What does NASA’s new battery mean for aviation insurance? | | PropertyCasualty360

According to NASA’s announcement, the solid-state architecture battery for enhanced rechargeability and safety is “experimenting innovative new materials not yet used in batteries and making great strides in power discharge. (Credit: forestgraphic/Adobe Stock)

In line with global efforts to reduce carbon dioxide emissions, the development of electric aircraft is gaining attention. NASA’s latest announcement appears to be one step closer to a new era of electric aviation technology, offering both challenges and opportunities. airline insurance company.

NASA last month report significant progress in the development of Solid-state architecture battery for enhanced rechargeability and safety (SABERS) is an innovative battery pack that is lighter, safer and performs better than the batteries commonly used in today’s vehicles.

As part of NASA’s commitment to sustainable aviation, this project aims to advance battery technology by investigating the use of all-solid-state batteries. standard lithium ion battery And the important thing is to do it with a usable weight.

new development

Finding adequate battery power with available weight is one of the key hurdles for electronic flight to take off. The increasing use of electrical power in aviation is now focused on small unmanned aerial vehicles, or hybrid approaches within commercial aviation.

For aircraft, batteries must be able to store vast amounts of energy, discharge enough energy quickly enough to power the aircraft, and be lightweight at the same time.

According to NASA’s announcement, “SABERS is experimenting with a revolutionary new material not yet used in batteries, which has led to significant advances in power discharge.”

Over the past year, NASA teams have increased battery discharge rates by a factor of 10, and even by a factor of 5.

Other development

NASA isn’t the only organization innovating in this space. There has been much discussion about the emerging field of Urban Air Mobility (UAM), including low-altitude, ultra-short vertical take-off and landing flights in urban areas. area. We expect this to be where we will see the biggest shift to power, at least in the short term. This multi-billion dollar industry is growing rapidly and is well suited to the capabilities of battery technology currently available.

More broadly, the development of light aircraft continues. In September 2022, an all-electric aircraft prototype named Alice, manufactured by Eviation, made its maiden flight from Washington’s Grant He Country International Airport. This aircraft (still awaiting FAA certification) reportedly allows him to fly 400 km on a single battery charge, and his logistics specialist DHL Express Reportedly, A fleet of 12 of these aircraft due for delivery in 2024.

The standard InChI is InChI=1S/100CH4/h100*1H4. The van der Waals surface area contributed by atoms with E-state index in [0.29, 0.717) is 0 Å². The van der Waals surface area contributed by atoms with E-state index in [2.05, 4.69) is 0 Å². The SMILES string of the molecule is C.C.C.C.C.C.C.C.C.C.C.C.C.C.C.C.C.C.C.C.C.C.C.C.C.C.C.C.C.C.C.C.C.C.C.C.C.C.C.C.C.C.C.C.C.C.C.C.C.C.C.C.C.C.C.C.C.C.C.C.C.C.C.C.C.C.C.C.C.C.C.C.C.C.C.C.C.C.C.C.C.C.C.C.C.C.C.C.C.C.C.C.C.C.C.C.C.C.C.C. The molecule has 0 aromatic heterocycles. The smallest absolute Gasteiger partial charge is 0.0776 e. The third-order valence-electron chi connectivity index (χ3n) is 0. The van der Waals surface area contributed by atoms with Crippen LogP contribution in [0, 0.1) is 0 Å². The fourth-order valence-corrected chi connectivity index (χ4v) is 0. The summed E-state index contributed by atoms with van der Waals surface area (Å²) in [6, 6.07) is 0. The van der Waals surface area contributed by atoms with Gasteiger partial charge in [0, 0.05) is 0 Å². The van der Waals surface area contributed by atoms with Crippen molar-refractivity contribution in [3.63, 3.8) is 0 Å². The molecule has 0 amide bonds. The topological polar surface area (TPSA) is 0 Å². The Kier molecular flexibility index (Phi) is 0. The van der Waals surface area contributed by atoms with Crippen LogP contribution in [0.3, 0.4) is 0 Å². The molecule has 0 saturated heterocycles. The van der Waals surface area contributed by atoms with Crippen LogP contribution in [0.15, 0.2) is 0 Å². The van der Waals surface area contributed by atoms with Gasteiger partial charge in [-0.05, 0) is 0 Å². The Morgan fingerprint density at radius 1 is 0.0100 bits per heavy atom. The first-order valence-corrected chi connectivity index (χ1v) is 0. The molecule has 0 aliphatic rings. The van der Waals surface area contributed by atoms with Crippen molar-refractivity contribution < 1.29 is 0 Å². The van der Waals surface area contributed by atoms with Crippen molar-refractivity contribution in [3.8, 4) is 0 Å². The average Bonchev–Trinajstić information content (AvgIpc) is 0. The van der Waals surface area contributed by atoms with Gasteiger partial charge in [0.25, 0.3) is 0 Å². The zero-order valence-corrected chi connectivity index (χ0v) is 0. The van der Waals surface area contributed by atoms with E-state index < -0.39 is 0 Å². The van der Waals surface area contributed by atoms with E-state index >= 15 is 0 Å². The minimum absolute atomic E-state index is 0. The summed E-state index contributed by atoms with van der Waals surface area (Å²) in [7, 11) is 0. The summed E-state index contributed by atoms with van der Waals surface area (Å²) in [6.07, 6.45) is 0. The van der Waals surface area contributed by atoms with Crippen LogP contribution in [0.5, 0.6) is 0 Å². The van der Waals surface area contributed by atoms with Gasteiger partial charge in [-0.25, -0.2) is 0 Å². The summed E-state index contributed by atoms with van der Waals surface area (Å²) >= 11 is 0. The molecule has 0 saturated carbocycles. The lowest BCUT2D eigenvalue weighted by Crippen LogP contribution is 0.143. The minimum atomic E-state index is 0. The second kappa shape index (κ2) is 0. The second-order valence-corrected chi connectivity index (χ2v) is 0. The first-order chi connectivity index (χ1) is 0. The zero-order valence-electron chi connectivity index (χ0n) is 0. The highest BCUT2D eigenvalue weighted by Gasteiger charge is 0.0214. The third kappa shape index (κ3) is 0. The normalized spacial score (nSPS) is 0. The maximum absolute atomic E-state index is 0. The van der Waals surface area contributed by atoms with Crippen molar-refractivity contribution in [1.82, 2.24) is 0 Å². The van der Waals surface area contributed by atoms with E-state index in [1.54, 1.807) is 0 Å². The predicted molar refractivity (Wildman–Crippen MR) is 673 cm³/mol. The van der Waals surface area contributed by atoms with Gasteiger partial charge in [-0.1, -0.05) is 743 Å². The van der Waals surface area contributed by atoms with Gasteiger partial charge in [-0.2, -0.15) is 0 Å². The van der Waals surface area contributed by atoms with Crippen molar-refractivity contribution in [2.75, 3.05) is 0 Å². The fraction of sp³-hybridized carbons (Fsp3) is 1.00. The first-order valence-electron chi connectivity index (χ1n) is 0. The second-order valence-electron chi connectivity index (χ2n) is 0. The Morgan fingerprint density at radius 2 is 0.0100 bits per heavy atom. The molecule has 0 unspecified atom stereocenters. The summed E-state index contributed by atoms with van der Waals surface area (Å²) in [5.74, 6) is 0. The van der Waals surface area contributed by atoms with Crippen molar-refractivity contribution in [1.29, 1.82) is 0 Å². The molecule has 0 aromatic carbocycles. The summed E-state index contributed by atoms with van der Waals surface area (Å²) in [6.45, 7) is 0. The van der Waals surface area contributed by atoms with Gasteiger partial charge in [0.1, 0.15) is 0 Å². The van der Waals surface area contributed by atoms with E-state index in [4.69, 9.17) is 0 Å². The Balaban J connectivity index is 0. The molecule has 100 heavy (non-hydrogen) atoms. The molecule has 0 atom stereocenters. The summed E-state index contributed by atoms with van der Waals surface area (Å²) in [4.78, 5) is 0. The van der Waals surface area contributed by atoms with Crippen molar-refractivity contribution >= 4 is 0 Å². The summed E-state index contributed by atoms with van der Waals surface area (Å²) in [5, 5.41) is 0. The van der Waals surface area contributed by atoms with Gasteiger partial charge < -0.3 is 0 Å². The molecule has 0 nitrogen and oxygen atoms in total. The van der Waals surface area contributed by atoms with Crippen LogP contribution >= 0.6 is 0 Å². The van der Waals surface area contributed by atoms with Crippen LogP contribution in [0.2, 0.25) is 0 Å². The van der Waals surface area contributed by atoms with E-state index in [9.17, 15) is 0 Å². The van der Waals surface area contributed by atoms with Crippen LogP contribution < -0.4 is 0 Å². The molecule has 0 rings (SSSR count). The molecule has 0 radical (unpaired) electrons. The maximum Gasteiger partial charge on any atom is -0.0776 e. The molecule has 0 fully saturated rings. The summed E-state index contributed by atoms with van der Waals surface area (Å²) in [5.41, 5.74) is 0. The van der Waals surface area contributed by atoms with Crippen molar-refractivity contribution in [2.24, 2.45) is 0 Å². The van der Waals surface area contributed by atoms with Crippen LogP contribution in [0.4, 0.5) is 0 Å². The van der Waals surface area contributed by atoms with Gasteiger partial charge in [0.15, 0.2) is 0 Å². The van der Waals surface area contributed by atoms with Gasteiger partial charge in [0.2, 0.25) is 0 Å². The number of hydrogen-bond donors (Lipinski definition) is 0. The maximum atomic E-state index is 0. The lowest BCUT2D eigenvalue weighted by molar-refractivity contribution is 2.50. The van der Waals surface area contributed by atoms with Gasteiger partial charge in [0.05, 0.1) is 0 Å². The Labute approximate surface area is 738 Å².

Impact on aviation claims

New technologies will undoubtedly be expensive in the first iteration, ultimately driving up claims costs for insurers.

For example, as technology evolves and parts become more complex, repair and replacement costs can increase. As we’ve seen with the industry’s adoption of composite materials in the last new generation of aircraft, repair methods have completely changed. These materials were, at least initially, unknown and complex to third-party repair organizations. They often contained highly protected intellectual property. We’ve seen manufacturers develop something of a repair monopoly on new materials and have a noticeable impact on the spares market. All of this ultimately impacted costs.

Electric GA aircraft will need to undergo propeller strike impact load testing and may become more dependent on battery systems. thermal runaway Any event that damages the aircraft.

Andrew Southall of McLaren Aviation.  (Credit: Photo provided) Andrew Southall of McLaren Aviation. (Credit: Photo provided)

Another significant potential claim issue is theft or off-board damage to the battery system. The UAM model was partly based on the idea of ​​using a quick disconnect system to remove a depleted battery from the aircraft and plug a freshly charged battery into place for quick turnaround. Built. While this practice is perfectly reasonable from an operational point of view, it can lead to handling damage, multiple connection cycles, and an increased incidence of theft from handling these very expensive parts.

Andrew Southall is Senior aerial surveyor at McLarens Aviation.

The opinions expressed here are those of the authors themselves.

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